I ultimately hope that these Recycled Beauty photos are used to educate the public about the importance of recycling and how to do it correctly in a clear and inspiring way. Meanwhile, Im working with entrepreneurs and leaders in the recycling community to build knowledge and excitement around recyclables as raw materials earthy friendly and good for business.
Any closing words for our readers?
Whichever way you look at it, the photos in the Recycled Beauty project are of discarded materials that are produced by the whole of our society. Economists and environmentalists, Republicans and Democrats, children and the elderly all of us are consuming goods and creating this waste. Due to the raw materials in waste, I want people to view waste as an opportunity, not a problem. These images show all of us, across professions, identities, and potential biases, how to honor the waste that we produce – admire it aesthetically and reuse it intelligently in creative solutions for production and conservation. So, I hope that these photos inspire you and help your journey as a recycler, too!
Pro-Tips from Ellen Callaway and Greenpeace on recycling beautifully where you are:
(1) Each item photographed by Ellen was investigated for its recyclability (composition), how it has to be received by recycling plants in order to be successfully repurposed, and how the recycling processes work for that material. One great tip on recycling beautifully is to get informed about recycling programs where you are. Just type recycling in (your city or region) into Google and read-up! Who knows maybe your local recycling center willeven let you volunteer with them. (That’s how Ellen got started!)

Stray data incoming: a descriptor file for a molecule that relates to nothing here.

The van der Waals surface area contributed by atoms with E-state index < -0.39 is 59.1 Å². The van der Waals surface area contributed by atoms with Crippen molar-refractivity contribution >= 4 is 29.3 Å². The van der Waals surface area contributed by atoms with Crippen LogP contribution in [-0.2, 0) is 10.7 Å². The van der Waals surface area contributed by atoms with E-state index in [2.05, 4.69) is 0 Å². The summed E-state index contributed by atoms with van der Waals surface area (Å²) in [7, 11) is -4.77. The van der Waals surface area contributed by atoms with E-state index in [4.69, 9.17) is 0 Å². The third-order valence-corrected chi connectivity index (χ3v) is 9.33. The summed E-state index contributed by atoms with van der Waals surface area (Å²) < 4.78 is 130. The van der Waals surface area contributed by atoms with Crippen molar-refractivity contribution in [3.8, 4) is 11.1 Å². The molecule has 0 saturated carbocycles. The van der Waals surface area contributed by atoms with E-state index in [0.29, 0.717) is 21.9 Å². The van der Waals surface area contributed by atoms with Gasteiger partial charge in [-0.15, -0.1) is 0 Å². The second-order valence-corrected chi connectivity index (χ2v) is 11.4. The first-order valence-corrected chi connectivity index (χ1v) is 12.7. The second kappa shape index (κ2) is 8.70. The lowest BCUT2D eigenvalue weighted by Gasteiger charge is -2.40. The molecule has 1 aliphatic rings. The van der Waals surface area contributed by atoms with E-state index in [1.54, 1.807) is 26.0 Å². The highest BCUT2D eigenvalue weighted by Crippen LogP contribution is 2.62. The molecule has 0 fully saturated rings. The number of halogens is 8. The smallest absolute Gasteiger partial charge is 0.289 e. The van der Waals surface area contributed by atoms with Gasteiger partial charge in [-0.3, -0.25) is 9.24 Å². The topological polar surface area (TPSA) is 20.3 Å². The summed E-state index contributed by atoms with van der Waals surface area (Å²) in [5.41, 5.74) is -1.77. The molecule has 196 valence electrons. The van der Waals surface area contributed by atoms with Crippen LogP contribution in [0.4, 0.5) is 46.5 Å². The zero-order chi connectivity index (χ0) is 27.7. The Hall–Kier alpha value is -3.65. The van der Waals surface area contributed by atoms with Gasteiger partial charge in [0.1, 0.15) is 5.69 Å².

(2) For thorough information about the importance of recyclingand how to get it done, check outGreenpeace Africa report on The ABC of Recycling.It’s a great way to learn the ropes and become a planet-saving super start.
(3)Wondering where you can recycle… anything? Use Earth911.comsRecycling Center Quick Search Toolto find out where (you name it) can be recycled near you.
(4) Learn about theEconomic Benefits of Recycling. The info that you find may fuel your own recycling fire and can certainly create conversational footholds for you when trying to encourage others to recycle, as well.
(5) Some materials, like Styrofoam are difficult to find facilities for. Use tips 1 & 3 to see if theres capacities for the materials in your life, and if you cant recycle something, then check-out tips for re-using or reducing waste in other ways. (Heres to a Zero Waste Future!)
About Ellen Callaway:
Ellen Callaway is a food and product photographer based in Arlington, MA. Her dedication to the preservation of the environment, a cleaner Earth, and a more sustainable food chain directly influences her work and management of her photography studio, Callaway Photo. Ellen is on the Arlington Recycling Committee, and she is currently working on a photo project which seeks to highlight the everyday objects which can be recycled. To learn more about Ellen, Callaway Photo, and her work on photographing to sell recyclables, please visit her general website and Recycled Beauty pages.